Last month, April 22th, I photographed the Joon Cleavers vs Cosmic Killas at the Desert Dolls Roller Derby in Peoria, AZ. Last year I had photographed the Arizona Derby Dames.
Derby Dames is a banked track league while the Dolls are flat track. I remember many years ago watching banked track skating on TV. I think it is a little faster and more dangerous if you get close to the track as a skater can come flying off the track and into the onlookers.
Flat track appears a little slower because the bank doesn’t hold them onto the track but there is still a lot of action. Before the meet got started, I had a chance to do a group photo of the two teams. In Peoria, the seating is set up with chairs at each end of the track. If you get a seat straight down either straight away you can be comfortable and get the action as it comes straight toward you.
Had a lot of fun and met some of the girls and will probably go back again.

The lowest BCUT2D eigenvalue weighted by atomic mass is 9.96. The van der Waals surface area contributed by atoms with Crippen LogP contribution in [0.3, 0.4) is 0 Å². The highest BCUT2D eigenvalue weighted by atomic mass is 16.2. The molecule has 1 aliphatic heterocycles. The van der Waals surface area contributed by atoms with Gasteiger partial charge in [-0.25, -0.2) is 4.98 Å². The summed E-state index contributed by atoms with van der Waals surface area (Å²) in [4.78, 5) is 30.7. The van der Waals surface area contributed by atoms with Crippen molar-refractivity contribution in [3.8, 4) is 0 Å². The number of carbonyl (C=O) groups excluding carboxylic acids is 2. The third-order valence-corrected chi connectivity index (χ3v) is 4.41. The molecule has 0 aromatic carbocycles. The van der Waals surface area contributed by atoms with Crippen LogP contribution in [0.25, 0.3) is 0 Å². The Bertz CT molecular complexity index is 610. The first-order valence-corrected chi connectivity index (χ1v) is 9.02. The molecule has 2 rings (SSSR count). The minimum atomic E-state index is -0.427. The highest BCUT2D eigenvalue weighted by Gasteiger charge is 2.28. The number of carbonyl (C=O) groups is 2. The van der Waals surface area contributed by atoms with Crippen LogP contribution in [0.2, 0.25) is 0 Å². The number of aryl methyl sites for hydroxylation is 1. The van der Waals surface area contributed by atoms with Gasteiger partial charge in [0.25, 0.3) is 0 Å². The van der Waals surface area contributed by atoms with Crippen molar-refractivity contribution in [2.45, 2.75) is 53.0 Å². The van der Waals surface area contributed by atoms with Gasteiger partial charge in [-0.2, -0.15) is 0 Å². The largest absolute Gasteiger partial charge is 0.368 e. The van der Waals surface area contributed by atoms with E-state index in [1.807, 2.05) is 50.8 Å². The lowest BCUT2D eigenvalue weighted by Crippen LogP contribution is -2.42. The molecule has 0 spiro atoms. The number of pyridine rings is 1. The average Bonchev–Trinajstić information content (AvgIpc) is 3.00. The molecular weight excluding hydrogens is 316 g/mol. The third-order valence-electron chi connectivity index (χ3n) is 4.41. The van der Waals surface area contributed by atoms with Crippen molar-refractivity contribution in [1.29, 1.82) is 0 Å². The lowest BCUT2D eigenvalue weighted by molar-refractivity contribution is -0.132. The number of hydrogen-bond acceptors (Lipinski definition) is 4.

The Western most Civil War battle occurred near Picacho Peak, Arizona between Tucson and Phoenix. Every year in March this battle is reenacted along with two battles that occurred in New Mexico, Glorieta and Valverde. I went to this years event. It was strange seeing a Civil War battle in the desert as most of the time we think of battles in the South in wooded areas or large fields.
I always enjoy photographing the cannon fire trying to get the red burst coming out the front. It takes patience and some timing to get it just right but I was able to capture it on this outing.
Most reenactments have a Northern and Southern Camp which are always places to find a few interesting images such as the ranking officer of the Confederate army in front of a tent and in contrast the little girl with her yellow umbrella.
While it is mostly men interested in this type of hobby, it can be a family event. Most of the participants belong to the Arizona Civil War Council.